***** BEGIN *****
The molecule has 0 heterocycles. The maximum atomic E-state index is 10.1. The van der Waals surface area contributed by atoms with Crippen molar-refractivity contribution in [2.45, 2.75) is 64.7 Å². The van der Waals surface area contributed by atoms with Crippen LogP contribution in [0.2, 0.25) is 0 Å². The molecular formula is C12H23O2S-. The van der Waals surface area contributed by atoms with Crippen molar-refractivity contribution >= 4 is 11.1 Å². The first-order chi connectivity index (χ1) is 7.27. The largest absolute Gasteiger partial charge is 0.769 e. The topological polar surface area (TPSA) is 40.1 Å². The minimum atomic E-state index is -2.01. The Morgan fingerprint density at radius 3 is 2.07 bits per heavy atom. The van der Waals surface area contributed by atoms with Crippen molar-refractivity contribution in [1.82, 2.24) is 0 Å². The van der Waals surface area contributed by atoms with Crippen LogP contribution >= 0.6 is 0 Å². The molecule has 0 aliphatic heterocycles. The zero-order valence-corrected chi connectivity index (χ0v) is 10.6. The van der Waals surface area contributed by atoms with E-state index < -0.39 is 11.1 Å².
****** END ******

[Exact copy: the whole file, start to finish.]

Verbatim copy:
The molecule has 0 heterocycles. The maximum atomic E-state index is 10.1. The van der Waals surface area contributed by atoms with Crippen molar-refractivity contribution in [2.45, 2.75) is 64.7 Å². The van der Waals surface area contributed by atoms with Crippen LogP contribution in [0.2, 0.25) is 0 Å². The molecular formula is C12H23O2S-. The van der Waals surface area contributed by atoms with Crippen molar-refractivity contribution >= 4 is 11.1 Å². The first-order chi connectivity index (χ1) is 7.27. The largest absolute Gasteiger partial charge is 0.769 e. The topological polar surface area (TPSA) is 40.1 Å². The minimum atomic E-state index is -2.01. The Morgan fingerprint density at radius 3 is 2.07 bits per heavy atom. The van der Waals surface area contributed by atoms with Crippen molar-refractivity contribution in [1.82, 2.24) is 0 Å². The van der Waals surface area contributed by atoms with Crippen LogP contribution >= 0.6 is 0 Å². The molecule has 0 aliphatic heterocycles. The zero-order valence-corrected chi connectivity index (χ0v) is 10.6. The van der Waals surface area contributed by atoms with E-state index < -0.39 is 11.1 Å².